My recent misadventure on the highway got me to thinking about my history of auto ownership. My current vehicle is actually pretty dependable, and the recent mishap is probably attributable to the fact that it’s getting some age on it — not unlike its owner.
As I think back over the many cars I’ve had through the years, it seems that most of them have given reasonably good service. And even though it would be impossible to list them in any meaningful order, there is one that could certainly have been described as special, because one Summer in the 1970s it took us 4,000 miles under conditions that tempted fate beyond all good sense.
We had decided to drive to California to visit relatives, and we judged that our well-worn little Datsun (Nissan) station wagon was up to the task. It had a 4-cylinder engine, manual transmission, and of course, no air conditioning or cruise control — and even though two adults and two kids would certainly be a full load for the little car, we also decided to take my mother-in-law along, just to make things more interesting.
Since we only had two weeks of vacation time and wanted to sponge off — er, visit — our relatives for as long as possible, we decided that we would try to drive the entire trip non-stop. We also decided to put all our luggage on top so we’d have more room inside, but as we loaded the car it began to sag lower and lower. By the time we all climbed aboard it was scarily close to bottoming out, which it promptly did as we drove from the driveway into the street. After unloading, repacking, and leaving behind some of our luggage, we again started out. I felt like I was holding my breath every time we hit any kind of bump but the little car did fine, and the miles soon began to churn by.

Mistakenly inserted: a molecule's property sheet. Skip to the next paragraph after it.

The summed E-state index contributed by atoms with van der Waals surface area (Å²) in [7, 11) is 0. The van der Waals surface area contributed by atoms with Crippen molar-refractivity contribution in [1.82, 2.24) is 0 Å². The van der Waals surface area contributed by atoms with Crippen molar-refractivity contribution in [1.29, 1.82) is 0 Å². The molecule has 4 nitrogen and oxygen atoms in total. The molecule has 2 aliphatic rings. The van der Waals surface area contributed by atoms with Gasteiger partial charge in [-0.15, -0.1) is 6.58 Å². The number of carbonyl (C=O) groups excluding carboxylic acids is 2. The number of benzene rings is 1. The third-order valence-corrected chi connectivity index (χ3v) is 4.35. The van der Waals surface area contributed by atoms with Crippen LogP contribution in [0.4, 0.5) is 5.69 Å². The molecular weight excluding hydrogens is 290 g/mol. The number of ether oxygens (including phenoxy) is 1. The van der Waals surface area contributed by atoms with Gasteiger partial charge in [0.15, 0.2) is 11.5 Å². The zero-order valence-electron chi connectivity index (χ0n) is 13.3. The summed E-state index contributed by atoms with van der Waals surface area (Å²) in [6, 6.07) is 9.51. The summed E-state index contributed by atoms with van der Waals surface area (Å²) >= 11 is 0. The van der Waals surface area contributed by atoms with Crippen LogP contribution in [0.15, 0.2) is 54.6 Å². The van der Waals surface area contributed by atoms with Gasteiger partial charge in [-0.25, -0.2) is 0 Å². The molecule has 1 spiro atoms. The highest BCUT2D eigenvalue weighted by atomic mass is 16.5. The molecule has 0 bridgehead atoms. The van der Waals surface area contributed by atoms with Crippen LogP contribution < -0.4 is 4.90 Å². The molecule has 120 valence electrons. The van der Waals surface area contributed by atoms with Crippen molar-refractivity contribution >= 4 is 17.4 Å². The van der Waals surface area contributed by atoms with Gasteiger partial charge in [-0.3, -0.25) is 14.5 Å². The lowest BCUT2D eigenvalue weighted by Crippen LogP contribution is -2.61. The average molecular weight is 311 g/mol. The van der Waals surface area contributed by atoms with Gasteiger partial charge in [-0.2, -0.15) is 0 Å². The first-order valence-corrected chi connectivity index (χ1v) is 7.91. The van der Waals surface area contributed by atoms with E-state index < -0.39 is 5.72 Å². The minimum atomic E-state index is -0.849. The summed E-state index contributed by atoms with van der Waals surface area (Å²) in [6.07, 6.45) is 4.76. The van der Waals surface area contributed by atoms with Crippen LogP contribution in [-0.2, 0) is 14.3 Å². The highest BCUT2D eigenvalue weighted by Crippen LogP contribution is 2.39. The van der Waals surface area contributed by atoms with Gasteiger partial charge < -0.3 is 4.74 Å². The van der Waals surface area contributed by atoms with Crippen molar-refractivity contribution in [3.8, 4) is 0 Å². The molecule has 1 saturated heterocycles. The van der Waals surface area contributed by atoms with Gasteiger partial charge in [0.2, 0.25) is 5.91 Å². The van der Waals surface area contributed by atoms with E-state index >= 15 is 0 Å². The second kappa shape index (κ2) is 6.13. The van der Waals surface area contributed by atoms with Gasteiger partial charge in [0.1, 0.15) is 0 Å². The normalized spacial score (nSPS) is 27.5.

As the hours passed and we crossed state after state the car continued to hum along, but we finally had to stop for a short night’s sleep. We were near collapse and the stop would also allow us to hit the Mojave Desert late enough to miss the worst of the heat. Even so, the desert trek was probably the scariest part of the trip. We were tired and cranky and sweating bullets the whole way, not only because of the heat inside the car but also because we had to watch the temperature gauge slowly going into the red as we climbed long, slow grades. I’d read somewhere that you should run the heater to allow some of the engine heat to escape, so we did that too — sounds silly, but we were rolling along with out windows down anyway so it didn’t really make us any hotter.
But our brave little car made it across the desert — and a week and a half later, it did again going back the other way. We didn’t have a break-down of any kind the entire trip, unless you count the human component (and the less said about that the better). We were all tired, sweaty, grumpy, and completely convinced we’d never try it again. The little car was just fine.